Mabel was a four-piece mid '70s band originating from Copenhagen, Denmark.
To begin with, the band consisted of Gert (Von) Magnus, Peter Nielsen, Otto Kulmbak and Christian Have.
After two Denmark-only singles in 1975 and '76, Magnus was spotted by Bay City Rollers manager Tam Paton and whisked off to Edinburgh, re-named Baron Gert Von Magnus and promised fame and fortune...which never materialized.
However, (Von) Magnus was promptly replaced as Mabel's lead singer by one Mike Tramp (born Michael Trempenau) and Mabel's arguably finest moment, "Hey! I Love You" became the first single to feature the new vocalist.
A cross between Chicory Tip and Kenny, I have had "words" with a certain Danish Glam Rock afficiando after I foolishly labelled this particular release bona fide "Glam". I was promptly told Mabel weren't Glam; the ONLY Danish band EVER to desreve that monicker were The Walkers - a band I, personally, find have more in common with Middle of the Road than either the aforementioned Kenny or Chicory Tip. Whatever, water under the bridge :-)
Moving consistently more towards Disco, Mabel enjoyed some success in Germany and Spain, as well as on the home front. In 1978 they were the Danish selection for the Eurovision Song Contest with a silly little ditty called "Boom Boom". They finished 16th out of 20 contestants.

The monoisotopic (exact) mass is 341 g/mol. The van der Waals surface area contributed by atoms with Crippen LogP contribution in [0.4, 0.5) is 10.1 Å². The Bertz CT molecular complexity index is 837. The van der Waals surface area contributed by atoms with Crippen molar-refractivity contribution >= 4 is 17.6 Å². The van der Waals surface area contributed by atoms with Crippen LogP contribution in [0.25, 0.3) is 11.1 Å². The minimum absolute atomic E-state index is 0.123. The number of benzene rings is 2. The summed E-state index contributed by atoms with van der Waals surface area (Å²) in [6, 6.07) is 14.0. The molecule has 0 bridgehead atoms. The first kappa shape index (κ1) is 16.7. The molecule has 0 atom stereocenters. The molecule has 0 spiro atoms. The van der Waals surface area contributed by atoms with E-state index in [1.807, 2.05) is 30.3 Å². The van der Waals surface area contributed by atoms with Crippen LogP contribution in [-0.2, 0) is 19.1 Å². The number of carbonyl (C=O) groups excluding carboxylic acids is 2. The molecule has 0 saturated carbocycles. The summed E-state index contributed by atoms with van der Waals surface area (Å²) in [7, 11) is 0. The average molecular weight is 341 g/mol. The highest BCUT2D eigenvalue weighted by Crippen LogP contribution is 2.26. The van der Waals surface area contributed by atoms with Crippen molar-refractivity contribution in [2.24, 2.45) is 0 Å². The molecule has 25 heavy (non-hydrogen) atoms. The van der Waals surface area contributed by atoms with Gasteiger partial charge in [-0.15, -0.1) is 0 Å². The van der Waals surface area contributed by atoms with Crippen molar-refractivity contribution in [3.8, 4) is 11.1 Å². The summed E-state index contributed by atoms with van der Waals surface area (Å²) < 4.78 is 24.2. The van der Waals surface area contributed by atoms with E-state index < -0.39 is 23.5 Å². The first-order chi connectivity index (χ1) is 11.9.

In the late '70s they moved to Spain and later to the U.S. to try their luck with diminishing returns.
In the early '80s they changed their name to The Studs and their musical direction to something bearing a slight resemblence to Heavy Metal. Still, the world wasn't impressed and the band called it a day a year later.
Mike Tramp stayed on in the States and formed '80s Hair Metal band White Lion which enjoyed some international success during the decade that taste forgot. So, apparently, did Freak of Nature - a band he fronted for the better part of the '90s.
Mabel's legacy in the grand scheme of things all '70s Teenpop may not be a big one. But as 2009 compilation CD release "Det Sidste Boom" (Universal Denmark) testifies to, they did have brief moments of semi-brilliance - most notably the mighty "Hey! I Love You", which even enjoyed a Japanese release; the German hit "I'm Only Here to Rock 'N' Roll" and their silly but catchy Eurovision flop "Boom Boom", sung in their none-too-easy on the ear native tongue. That's got to account for something...